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Author Topic: This is true? - Geographic oddities that defy conventional wisdom  (Read 111616 times)

bing101

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dvferyance

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Re: This is true? - Geographic oddities that defy conventional wisdom
« Reply #1051 on: October 09, 2019, 10:52:56 PM »

Here is an interesting one. You can get the New York AM radio stations from the Outer Banks of NC.

On a somewhat related note, radio stations can be received on opposite sides of the Great Lakes. For example, stations in eastern Wisconsin can be heard on Michigan's west coast and vice versa
Are you talking about at night?  Or during the day?
During the day according to radio locator WFAN is a station you can get from the Outer Banks due to it's weird signal pattern the outer banks are just east enough to be in it' fringe area over the Atlantic.
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J3ebrules

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Re: This is true? - Geographic oddities that defy conventional wisdom
« Reply #1052 on: October 10, 2019, 12:34:47 AM »

These two schools share a campus that straddles the King-Snohomish county line. Part of the same district, though.

Local campus of State University has portions in 3 adjacent municipalities. So 911 dispatch has some deciphering to do when they get a call.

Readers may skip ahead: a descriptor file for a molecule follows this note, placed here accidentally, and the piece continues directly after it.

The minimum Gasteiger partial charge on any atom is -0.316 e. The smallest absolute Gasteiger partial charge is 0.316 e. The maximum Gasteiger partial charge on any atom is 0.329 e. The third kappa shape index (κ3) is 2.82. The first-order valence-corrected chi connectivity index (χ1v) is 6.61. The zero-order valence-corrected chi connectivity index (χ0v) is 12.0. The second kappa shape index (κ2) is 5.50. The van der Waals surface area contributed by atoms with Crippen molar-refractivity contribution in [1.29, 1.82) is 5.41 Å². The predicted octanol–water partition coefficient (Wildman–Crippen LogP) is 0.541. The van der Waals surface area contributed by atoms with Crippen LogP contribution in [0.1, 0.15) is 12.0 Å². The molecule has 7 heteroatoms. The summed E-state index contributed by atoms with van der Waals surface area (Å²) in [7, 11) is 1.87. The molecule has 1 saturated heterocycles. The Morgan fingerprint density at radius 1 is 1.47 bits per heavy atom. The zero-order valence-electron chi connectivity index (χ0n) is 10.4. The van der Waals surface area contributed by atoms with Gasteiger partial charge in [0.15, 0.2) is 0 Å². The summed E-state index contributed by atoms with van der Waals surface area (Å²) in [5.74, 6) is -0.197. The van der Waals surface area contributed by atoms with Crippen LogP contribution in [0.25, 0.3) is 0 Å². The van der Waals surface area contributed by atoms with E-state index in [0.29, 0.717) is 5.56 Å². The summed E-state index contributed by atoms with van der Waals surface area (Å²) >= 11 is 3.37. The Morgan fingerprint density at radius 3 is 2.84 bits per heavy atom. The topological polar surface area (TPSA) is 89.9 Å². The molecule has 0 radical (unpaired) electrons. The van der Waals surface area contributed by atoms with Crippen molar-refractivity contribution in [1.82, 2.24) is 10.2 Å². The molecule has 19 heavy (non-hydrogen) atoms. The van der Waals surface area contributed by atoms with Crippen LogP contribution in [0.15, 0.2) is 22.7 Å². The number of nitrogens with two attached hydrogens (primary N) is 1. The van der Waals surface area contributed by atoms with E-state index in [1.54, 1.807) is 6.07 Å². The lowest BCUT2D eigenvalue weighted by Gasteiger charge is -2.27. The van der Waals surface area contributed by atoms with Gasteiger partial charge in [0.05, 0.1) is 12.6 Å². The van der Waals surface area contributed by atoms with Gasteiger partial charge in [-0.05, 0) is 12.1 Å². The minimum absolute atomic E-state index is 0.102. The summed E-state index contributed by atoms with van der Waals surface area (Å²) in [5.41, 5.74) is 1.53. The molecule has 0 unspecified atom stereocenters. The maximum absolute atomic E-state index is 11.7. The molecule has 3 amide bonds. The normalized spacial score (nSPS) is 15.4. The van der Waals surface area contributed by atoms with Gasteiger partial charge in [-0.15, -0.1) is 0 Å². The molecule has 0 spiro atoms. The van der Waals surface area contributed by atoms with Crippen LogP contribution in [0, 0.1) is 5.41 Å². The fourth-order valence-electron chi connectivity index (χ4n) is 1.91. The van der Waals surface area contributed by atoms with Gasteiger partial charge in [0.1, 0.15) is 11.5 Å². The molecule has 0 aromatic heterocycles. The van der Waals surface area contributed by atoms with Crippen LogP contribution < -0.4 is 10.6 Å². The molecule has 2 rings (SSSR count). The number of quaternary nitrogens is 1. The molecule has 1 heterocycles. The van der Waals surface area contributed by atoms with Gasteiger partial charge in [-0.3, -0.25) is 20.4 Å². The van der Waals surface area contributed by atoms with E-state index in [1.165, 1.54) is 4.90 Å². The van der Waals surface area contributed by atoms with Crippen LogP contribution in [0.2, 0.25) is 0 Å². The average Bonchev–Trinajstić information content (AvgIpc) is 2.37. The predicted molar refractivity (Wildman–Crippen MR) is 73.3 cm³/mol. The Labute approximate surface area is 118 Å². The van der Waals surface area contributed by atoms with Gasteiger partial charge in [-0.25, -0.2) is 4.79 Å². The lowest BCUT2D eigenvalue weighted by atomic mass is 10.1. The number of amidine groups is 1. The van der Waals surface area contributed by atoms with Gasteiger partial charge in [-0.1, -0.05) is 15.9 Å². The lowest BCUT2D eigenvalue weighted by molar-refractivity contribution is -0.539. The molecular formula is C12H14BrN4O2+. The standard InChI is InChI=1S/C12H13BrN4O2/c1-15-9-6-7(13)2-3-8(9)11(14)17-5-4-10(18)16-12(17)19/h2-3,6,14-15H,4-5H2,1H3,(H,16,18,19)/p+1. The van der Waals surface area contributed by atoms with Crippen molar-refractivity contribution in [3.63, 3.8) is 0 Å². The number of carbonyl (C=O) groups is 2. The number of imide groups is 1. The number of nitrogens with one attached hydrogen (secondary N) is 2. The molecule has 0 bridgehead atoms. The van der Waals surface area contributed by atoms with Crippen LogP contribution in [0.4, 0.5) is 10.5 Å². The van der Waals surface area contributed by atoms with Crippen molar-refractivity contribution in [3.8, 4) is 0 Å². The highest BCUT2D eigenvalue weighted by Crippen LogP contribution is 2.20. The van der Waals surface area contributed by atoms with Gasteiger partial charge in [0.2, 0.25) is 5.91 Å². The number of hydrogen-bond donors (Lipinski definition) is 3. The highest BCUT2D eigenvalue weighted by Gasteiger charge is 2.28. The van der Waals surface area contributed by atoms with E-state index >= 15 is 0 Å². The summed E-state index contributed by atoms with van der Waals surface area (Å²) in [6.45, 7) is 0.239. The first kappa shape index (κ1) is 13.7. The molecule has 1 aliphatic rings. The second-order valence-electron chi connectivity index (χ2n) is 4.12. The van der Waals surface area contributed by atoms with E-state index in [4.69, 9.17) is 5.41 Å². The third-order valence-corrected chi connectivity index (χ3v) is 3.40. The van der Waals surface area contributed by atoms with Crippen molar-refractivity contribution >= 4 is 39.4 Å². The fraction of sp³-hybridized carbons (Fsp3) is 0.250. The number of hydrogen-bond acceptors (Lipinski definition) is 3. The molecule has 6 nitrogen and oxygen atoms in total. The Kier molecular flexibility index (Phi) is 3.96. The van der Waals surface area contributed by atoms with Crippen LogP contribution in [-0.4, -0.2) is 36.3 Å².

And in order to "represent student population better"  city voting was gerrymandered with districts going across the campus. So dorm students have to provide their building and room number - and in some cases location of their bed within the room - for voting purposes.

Wait... since when do students vote based on where their dorms are? At my college, we weren’t city residents; we voted on absentee ballot where our parents lived. Can’t be different for high school boarding schools...
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english si

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Re: This is true? - Geographic oddities that defy conventional wisdom
« Reply #1053 on: October 10, 2019, 04:59:57 AM »

Wait... since when do students vote based on where their dorms are? At my college, we weren’t city residents
My uni hall of residence registered us all (presumably, but probably not, paying attention to citizenships and seeing who was eligible for specific votes*) to vote with that as our address. We could also vote postal vote for back home if we were registered there. We had a choice of where to vote (and for local elections we possibly could have voted in two places - home and uni).

At one point there were three students on the city council, and a few more who had stood. Though only one was living in college dorms (to use the US term), as 2nd years and above tended to rent private rental housing, rather than live with the uni as the landlord.